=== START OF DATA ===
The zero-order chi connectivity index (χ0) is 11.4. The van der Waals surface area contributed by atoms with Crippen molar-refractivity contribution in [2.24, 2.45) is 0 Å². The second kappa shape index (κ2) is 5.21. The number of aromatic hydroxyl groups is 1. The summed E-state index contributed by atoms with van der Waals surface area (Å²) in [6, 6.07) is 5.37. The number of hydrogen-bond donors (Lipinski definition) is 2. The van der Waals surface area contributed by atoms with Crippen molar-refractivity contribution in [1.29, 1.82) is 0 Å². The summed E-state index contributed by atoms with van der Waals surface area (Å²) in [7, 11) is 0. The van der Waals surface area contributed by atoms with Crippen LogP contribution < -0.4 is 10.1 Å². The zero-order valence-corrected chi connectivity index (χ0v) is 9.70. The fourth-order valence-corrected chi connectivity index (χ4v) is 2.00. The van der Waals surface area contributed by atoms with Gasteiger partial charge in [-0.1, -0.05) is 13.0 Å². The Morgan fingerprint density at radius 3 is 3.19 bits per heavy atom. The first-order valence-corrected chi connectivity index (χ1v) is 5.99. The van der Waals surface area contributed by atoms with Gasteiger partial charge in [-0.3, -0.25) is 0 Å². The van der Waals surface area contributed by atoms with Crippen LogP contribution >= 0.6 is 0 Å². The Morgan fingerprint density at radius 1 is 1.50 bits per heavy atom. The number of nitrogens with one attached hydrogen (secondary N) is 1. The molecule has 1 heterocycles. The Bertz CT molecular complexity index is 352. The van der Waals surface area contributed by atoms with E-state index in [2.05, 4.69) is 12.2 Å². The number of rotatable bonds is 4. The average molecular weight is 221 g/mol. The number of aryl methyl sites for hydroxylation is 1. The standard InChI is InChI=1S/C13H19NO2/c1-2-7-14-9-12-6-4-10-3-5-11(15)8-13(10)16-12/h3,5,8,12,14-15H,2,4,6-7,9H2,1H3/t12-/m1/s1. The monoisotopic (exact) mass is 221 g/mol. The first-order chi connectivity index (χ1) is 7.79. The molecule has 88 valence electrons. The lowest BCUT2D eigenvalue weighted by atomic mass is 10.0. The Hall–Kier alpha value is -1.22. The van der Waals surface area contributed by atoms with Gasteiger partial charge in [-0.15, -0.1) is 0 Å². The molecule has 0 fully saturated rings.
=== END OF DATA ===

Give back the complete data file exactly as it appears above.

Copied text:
The zero-order chi connectivity index (χ0) is 11.4. The van der Waals surface area contributed by atoms with Crippen molar-refractivity contribution in [2.24, 2.45) is 0 Å². The second kappa shape index (κ2) is 5.21. The number of aromatic hydroxyl groups is 1. The summed E-state index contributed by atoms with van der Waals surface area (Å²) in [6, 6.07) is 5.37. The number of hydrogen-bond donors (Lipinski definition) is 2. The van der Waals surface area contributed by atoms with Crippen molar-refractivity contribution in [1.29, 1.82) is 0 Å². The summed E-state index contributed by atoms with van der Waals surface area (Å²) in [7, 11) is 0. The van der Waals surface area contributed by atoms with Crippen LogP contribution < -0.4 is 10.1 Å². The zero-order valence-corrected chi connectivity index (χ0v) is 9.70. The fourth-order valence-corrected chi connectivity index (χ4v) is 2.00. The van der Waals surface area contributed by atoms with Gasteiger partial charge in [-0.1, -0.05) is 13.0 Å². The Morgan fingerprint density at radius 3 is 3.19 bits per heavy atom. The first-order valence-corrected chi connectivity index (χ1v) is 5.99. The van der Waals surface area contributed by atoms with Gasteiger partial charge in [-0.3, -0.25) is 0 Å². The van der Waals surface area contributed by atoms with Crippen LogP contribution >= 0.6 is 0 Å². The Morgan fingerprint density at radius 1 is 1.50 bits per heavy atom. The number of nitrogens with one attached hydrogen (secondary N) is 1. The molecule has 1 heterocycles. The Bertz CT molecular complexity index is 352. The van der Waals surface area contributed by atoms with E-state index in [2.05, 4.69) is 12.2 Å². The number of rotatable bonds is 4. The average molecular weight is 221 g/mol. The number of aryl methyl sites for hydroxylation is 1. The standard InChI is InChI=1S/C13H19NO2/c1-2-7-14-9-12-6-4-10-3-5-11(15)8-13(10)16-12/h3,5,8,12,14-15H,2,4,6-7,9H2,1H3/t12-/m1/s1. The monoisotopic (exact) mass is 221 g/mol. The first-order chi connectivity index (χ1) is 7.79. The molecule has 88 valence electrons. The lowest BCUT2D eigenvalue weighted by atomic mass is 10.0. The Hall–Kier alpha value is -1.22. The van der Waals surface area contributed by atoms with Gasteiger partial charge in [-0.15, -0.1) is 0 Å². The molecule has 0 fully saturated rings.